Continuing discussion.

EPS Blog

This is the blog area for the Evangelical Philosophical Society and its journal, Philosophia Christi.

Saturday, June 23, 2012

Christ-Shaped Philosophy: Wisdom and Spirit United

Paul K. Moser continues to offer an 'agenda-paving' focus on what 'Christian philosophy' should be about.

When I first interviewed Paul in 2008 about his "kerygmatic philosophy," I was struck (and delighted!) by how his perspective could help shape greater integrative work between philosophy and Christian spirituality. His latest paper, "Christ-Shaped Philosophy: Wisdom and Spirit United," will not disappoint in this area. Here is some of what Paul communicates: 
Christian philosophy is a distinctive kind of philosophy owing to the special role it assigns to God in Christ. Much of philosophy focuses on concepts, possibilities, necessities, propositions, and arguments. This may be helpful as far as it goes, but it omits what is the distinctive focus of Christian philosophy: the redemptive power of God in Christ, available in human experience. Such power, of course, is not mere talk or theory. Even Christian philosophers tend to shy away from the role of divine power in their efforts toward Christian philosophy.

The power in question goes beyond philosophical wisdom to the causally powerful Spirit of God, who intervenes with divine corrective reciprocity. It yields a distinctive religious epistemology and a special role for Christian spirituality in Christian philosophy. It acknowledges a goal of union with God in Christ that shapes how Christian philosophy is to be done, and the result should reorient such philosophy in various ways.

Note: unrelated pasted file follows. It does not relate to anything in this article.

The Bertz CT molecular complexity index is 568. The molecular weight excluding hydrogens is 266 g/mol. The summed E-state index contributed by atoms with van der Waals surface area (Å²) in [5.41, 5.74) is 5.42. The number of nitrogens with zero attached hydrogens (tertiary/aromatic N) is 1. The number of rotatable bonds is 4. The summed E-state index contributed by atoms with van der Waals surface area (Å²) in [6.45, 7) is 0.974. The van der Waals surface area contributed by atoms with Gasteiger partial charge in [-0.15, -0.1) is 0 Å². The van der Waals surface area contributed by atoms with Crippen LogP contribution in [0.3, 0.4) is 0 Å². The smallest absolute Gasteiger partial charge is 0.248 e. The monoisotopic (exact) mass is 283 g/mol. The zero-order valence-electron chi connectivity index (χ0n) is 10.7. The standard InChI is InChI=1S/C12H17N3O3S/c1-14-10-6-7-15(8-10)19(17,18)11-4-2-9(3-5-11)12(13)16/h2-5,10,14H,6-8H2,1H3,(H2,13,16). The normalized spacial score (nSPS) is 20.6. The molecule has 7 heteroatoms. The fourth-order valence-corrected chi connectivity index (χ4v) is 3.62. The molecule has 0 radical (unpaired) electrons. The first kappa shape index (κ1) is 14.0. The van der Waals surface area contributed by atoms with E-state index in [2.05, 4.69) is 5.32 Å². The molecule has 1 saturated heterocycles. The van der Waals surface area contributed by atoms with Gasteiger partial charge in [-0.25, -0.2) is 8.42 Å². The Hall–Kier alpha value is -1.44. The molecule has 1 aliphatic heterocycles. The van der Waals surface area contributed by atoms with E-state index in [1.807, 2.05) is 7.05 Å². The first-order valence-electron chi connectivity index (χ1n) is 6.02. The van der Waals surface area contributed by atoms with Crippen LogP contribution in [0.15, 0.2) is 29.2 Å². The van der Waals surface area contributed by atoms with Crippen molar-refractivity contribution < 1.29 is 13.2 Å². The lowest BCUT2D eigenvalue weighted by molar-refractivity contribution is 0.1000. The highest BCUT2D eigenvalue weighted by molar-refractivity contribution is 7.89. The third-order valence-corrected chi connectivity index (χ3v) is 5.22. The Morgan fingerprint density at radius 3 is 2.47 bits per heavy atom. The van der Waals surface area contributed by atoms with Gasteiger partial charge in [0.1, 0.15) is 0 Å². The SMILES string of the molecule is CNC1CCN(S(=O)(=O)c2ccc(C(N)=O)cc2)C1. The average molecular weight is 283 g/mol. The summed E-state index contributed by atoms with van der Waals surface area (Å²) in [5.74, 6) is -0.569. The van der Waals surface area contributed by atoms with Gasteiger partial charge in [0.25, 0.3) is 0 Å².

No longer can Christian philosophers do philosophy without being, themselves, under corrective and redemptive inquiry by God in Christ. This paper takes its inspiration from Paul’s profound approach to philosophy in his letter to the Colossians. Oddly, this approach has been largely ignored even by Christian philosophers. We need to correct this neglect.
To read the full text of this article, you can access it here.

Come this Fall, stay tuned at the EPS website as we seek to launch a new and unique online discussion around the themes of Paul's paper and its implications.

From Paul Moser's Spring 2012 presentation at Biola's Center for Christian Thought:

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2 Comments:

Blogger Mike Austin said:

For an example of this kind of philosophy, people might want to check out Mark McLeod-Harrison's book "Repairing Eden" (McGill-Queen's University Press, 2007). It deals with humility, mysticism, and the problem of religious pluralism.

By Blogger Mike Austin, at July 2, 2012 at 9:23 AM  

Blogger Aaron said:

Moser's paper/lecture is great!

One brief comment/question: Moser says that St. Paul's approach to philosophy has been largely ignored by Christian philosophers. But maybe this is because most Christian scholars who accept (perhaps implicitly) St. Paul's approach to philosophy are not considered "professional philosophers." Perhaps their work is categorized under "religion" or "theology"; their papers/books are not published in reputable philosophy journals. They have no voice, so to speak, among other professional philosophers. Professional philosophers take note of Moser's published work on religion/Christianity, however, because he has done well in other areas in philosophy (e.g. epistemology, metaphilosophy, serving as editor of journals and book series, etc.), and because his books are published by Oxford/Cambridge rather than Moody Bible Press.

By Blogger Aaron, at August 20, 2012 at 8:42 PM  

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